-Con: Austin is pretty progressive, but it's still in Texas

‘Keep Austin Weird’ is the city’s slogan and to be fair, the city does its best to foster diversity and encourage creativity by being open-minded. But while Austin is pretty progressive, it's important to remember that it is still in Texas, which is an overwhelmingly conservative state. If liberal ideas are important to a person, they may struggle as they are bound to come across many people who hold traditional views on issues such as gun ownership and same-sex marriage. 

-Con: Austin lacks a pro sports team

Sports fans may be disappointed to learn that Austin is one of the few large US cities that doesn’t boast its own pro sports team. Those that want to get in on high-level sports will need to travel to Dallas, San Antonio or Houston for some sporting action. Despite this, Austin does have a sports culture of its own and those who are keen on getting involved in sport at a recreational level will find plenty of opportunities.

Working in Austin

Prospective residents considering a move to Austin will be pleased to learn that this populous city has a booming economy and job opportunities in a range of fields. One of the major advantages of working in Austin is that there is no income tax at the state level even though workers will still be required to pay tax at the federal level.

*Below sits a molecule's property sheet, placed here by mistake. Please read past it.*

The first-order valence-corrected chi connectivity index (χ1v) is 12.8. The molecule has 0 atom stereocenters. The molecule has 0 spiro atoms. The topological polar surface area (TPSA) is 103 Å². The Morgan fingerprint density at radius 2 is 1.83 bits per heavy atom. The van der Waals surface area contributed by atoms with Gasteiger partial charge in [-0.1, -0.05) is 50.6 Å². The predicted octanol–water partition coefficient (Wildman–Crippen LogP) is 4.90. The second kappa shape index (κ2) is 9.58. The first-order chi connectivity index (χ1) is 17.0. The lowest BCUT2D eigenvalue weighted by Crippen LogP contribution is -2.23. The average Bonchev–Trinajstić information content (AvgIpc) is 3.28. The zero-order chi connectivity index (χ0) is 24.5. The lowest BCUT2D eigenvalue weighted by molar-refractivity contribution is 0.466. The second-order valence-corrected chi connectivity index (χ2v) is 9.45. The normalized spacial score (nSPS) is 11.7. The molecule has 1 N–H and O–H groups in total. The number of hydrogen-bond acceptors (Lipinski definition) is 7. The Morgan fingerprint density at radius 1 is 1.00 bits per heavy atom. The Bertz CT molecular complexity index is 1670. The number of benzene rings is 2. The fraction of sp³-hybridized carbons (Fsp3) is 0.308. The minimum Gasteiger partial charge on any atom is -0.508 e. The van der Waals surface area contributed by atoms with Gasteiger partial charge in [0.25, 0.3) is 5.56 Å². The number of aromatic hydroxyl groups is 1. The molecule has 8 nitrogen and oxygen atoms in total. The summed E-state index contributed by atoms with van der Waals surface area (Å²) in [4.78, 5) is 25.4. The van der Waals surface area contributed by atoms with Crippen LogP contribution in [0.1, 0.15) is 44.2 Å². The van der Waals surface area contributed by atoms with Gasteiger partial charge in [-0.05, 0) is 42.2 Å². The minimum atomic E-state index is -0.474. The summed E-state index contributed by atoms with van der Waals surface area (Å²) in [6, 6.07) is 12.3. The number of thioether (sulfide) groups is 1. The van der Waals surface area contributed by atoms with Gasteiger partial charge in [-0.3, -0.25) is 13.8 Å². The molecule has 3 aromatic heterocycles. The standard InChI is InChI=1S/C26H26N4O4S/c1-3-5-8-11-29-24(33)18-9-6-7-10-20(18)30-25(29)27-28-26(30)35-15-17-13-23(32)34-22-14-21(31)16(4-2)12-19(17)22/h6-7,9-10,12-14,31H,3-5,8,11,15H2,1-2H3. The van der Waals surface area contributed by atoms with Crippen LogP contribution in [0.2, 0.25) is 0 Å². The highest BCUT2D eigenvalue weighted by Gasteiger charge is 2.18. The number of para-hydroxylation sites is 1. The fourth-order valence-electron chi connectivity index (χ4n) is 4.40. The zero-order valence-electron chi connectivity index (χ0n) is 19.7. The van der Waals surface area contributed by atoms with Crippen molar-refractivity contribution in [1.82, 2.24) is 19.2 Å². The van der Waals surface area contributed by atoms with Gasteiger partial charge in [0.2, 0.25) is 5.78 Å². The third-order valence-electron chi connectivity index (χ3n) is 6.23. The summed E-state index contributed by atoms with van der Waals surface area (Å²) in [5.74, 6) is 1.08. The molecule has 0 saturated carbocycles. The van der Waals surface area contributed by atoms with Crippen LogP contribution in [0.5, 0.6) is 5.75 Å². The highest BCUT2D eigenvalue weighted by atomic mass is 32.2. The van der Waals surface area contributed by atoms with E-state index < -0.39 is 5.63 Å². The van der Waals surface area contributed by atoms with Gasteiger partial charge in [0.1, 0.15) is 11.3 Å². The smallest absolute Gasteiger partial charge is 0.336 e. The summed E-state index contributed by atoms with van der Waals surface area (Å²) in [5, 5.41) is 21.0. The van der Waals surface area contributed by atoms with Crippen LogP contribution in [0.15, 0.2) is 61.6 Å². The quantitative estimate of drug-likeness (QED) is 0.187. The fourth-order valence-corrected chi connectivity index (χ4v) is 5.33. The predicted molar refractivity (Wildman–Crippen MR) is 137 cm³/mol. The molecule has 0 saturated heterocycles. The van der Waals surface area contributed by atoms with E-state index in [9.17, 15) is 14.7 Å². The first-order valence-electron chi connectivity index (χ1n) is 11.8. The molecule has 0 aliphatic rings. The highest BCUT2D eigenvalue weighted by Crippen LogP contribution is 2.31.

Austin was once the centre of Texas’s oil industry, but is now more famous as a technology hub, so much so it has been dubbed ‘Silicon Hills’. As the Texan state capital, Austin has always had an abundance of government jobs. Education is another prominent employer in the city, with a large number of private and public schools as well as an impressive selection of colleges and universities.

The vast majority of new arrivals move to Austin to take up jobs in the tech sector, which has experienced tremendous growth in recent years. In addition to big names such as Apple, Google, Dell, IBM and Facebook, there are also lots of new start-ups choosing Austin as the city in which to establish themselves.